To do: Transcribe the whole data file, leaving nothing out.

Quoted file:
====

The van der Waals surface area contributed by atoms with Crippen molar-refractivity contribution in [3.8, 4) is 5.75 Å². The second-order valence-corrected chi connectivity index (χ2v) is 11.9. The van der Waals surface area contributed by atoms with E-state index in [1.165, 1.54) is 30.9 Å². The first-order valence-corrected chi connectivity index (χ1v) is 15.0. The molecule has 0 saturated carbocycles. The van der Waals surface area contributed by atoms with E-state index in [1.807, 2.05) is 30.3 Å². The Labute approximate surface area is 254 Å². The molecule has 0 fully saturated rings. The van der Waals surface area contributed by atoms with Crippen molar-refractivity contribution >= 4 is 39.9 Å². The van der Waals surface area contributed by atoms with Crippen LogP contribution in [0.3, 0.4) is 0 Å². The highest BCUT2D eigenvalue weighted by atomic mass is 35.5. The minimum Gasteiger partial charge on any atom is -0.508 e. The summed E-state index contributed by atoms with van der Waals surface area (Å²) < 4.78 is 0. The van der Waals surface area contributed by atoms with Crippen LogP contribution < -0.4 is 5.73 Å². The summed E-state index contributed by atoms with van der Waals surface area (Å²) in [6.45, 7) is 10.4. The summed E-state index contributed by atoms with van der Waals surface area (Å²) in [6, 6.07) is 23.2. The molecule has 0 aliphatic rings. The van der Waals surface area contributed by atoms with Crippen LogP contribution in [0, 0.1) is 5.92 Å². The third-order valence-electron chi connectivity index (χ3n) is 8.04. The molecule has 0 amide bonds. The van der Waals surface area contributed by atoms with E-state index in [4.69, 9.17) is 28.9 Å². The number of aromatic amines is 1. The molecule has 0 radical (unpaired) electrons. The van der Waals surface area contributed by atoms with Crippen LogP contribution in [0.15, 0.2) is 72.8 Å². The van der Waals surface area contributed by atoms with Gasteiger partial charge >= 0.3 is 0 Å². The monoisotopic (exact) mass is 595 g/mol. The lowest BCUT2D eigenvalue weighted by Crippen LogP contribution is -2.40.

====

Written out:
The van der Waals surface area contributed by atoms with Crippen molar-refractivity contribution in [3.8, 4) is 5.75 Å². The second-order valence-corrected chi connectivity index (χ2v) is 11.9. The van der Waals surface area contributed by atoms with E-state index in [1.165, 1.54) is 30.9 Å². The first-order valence-corrected chi connectivity index (χ1v) is 15.0. The molecule has 0 saturated carbocycles. The van der Waals surface area contributed by atoms with E-state index in [1.807, 2.05) is 30.3 Å². The Labute approximate surface area is 254 Å². The molecule has 0 fully saturated rings. The van der Waals surface area contributed by atoms with Crippen molar-refractivity contribution >= 4 is 39.9 Å². The van der Waals surface area contributed by atoms with Crippen LogP contribution in [0.3, 0.4) is 0 Å². The highest BCUT2D eigenvalue weighted by atomic mass is 35.5. The minimum Gasteiger partial charge on any atom is -0.508 e. The summed E-state index contributed by atoms with van der Waals surface area (Å²) < 4.78 is 0. The van der Waals surface area contributed by atoms with Crippen LogP contribution < -0.4 is 5.73 Å². The summed E-state index contributed by atoms with van der Waals surface area (Å²) in [6.45, 7) is 10.4. The summed E-state index contributed by atoms with van der Waals surface area (Å²) in [6, 6.07) is 23.2. The molecule has 0 aliphatic rings. The van der Waals surface area contributed by atoms with Crippen LogP contribution in [0, 0.1) is 5.92 Å². The third-order valence-electron chi connectivity index (χ3n) is 8.04. The molecule has 0 amide bonds. The van der Waals surface area contributed by atoms with E-state index in [4.69, 9.17) is 28.9 Å². The number of aromatic amines is 1. The molecule has 0 radical (unpaired) electrons. The van der Waals surface area contributed by atoms with Crippen LogP contribution in [0.15, 0.2) is 72.8 Å². The van der Waals surface area contributed by atoms with Gasteiger partial charge >= 0.3 is 0 Å². The monoisotopic (exact) mass is 595 g/mol. The lowest BCUT2D eigenvalue weighted by Crippen LogP contribution is -2.40.